Most times, when you see someone with a restaurant’s logo tattooed on them, it’s because they know the people who run it—they’re a close personal friend of the chef, maybe even related by blood.
So I was surprised, after asking Bernard Collins about the Burnt Chicken tattoo he posted to Instagram last February, when he laughed and replied: “I didn’t know this person at all.”
Burnt Chicken got up and running about a year and a half ago, first as a pop-up food truck, before Collins started renting out space in Cook St. Paul.
That’s where he met one of their neighbors, who started coming in weekly to get his hands on Burnt Chicken’s tender, juicy chicken sandwiches.
“One day he sent me a picture of the tattoo. He was like, ‘The food was that good, it was like a memory I wanted to keep on me,'” Collins says. That’s some pretty high praise—especially, Collins chuckles, “because I don’t even have a tattoo of Burnt Chicken!”
I have to say, after my first visit to Burnt Chicken’s brand-new residency at First Draft… I get it. Collins and co. just started a yearlong residency the North Loop’s serve-yourself taproom, where they’re serving up a streamlined menu—a few chicken sandwiches, two kinds of tenders, fries—that should pair with just about any beer you order from the robotic barkeeps.
“People love the chicken tenders,” a surprised Collins told me earlier in the week, adding that they’ve been the best seller so far. So we went with an order of the traditional tenders ($13) and a side of fries ($3). And we had to get the Twin Cities Hot Chicken Sandwich ($14)—these we paired with Bawk Bawk Fries ($5), which get a drizzle of oil and a dusting of hot seasoning as well.
With respect to the popular tenders, which were big, meaty, golden-brown, and delicious, the Twin Cities Hot Chicken Sandwich is what I’ll be ordering on return trips. This Southern-style sandwich finds fried chicken glazed in chili oil and dusted with not-too-spicy seasoning (Collins calls it a “passive-aggressive heat”) nestled alongside country slaw and snappy pickles. It’s topped with a generous drizzle of burnt sauce (a chipotle honey mayo) and sandwiched between a squishy-soft, sweet bun.
The chicken itself was beautifully spiced—it’s not wildly hot, but has the kind of warm heat that builds with each bite—and almost impossibly juicy. That’s partly because of the cut: Collins cooks with chicken thighs, not the ubiquitous breast.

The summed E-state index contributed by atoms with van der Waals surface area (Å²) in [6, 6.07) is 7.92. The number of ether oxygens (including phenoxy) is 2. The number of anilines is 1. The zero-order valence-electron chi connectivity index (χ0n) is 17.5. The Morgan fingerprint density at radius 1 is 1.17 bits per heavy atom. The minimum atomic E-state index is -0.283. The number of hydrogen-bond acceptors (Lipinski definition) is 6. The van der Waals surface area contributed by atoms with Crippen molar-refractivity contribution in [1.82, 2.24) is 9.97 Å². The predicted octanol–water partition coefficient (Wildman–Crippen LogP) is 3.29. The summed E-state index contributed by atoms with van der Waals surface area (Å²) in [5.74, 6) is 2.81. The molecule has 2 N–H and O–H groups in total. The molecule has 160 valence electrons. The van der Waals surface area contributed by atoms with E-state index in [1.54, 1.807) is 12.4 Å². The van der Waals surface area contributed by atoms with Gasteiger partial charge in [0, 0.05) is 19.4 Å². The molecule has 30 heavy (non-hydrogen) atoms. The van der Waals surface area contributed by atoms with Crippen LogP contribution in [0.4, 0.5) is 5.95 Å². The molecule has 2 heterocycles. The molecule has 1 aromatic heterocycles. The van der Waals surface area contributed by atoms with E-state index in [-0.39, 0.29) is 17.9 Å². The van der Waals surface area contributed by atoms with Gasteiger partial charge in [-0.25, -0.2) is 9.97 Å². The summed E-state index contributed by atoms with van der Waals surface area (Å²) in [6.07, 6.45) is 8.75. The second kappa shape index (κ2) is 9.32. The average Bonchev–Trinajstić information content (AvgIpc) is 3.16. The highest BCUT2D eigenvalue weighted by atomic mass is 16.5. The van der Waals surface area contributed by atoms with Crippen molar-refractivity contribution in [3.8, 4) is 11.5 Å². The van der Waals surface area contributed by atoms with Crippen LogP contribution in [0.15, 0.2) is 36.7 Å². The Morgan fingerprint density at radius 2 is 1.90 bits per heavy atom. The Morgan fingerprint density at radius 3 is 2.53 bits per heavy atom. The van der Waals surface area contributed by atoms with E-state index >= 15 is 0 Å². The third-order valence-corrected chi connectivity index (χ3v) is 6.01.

“Once you’ve had a really good chicken thigh that’s been taken care of well, cut to the right texture—I love chicken thighs,” Collins says. “I love the texture, the richness … It’s extra juicy and tender, and most other people out there are doing chicken breasts.”
The third sandwich on the menu here (would’ve ordered it had I been a little hungrier, I will be back) is the Burnt Chicken Sandwich, which finds fried chicken thighs coated with a sweet, sticky bourbon glaze, and topped with pineapple pico.
“I’m from everywhere—my family’s from down South, I get a lot of my cooking background from my family in the South—but I was born and raised in California, so I love fresh flavors, I love the diversity of the food that’s out there,” Collins says. He’s lived in Minnesota for the last 15 years: “I pretty much try to give people my journey in the sandwiches that I produce.”
The Twin Cities is rich in standout fried chicken sandwiches right now, but we haven’t yet seen Burnt Chicken’s on any local lists—probably in part due to the fact that they took some time off after their Cook St. Paul residency. I’d imagine that’ll change before this year is out.
Burnt Chicken at First Draft
324 Sixth Ave. N., Minneapolis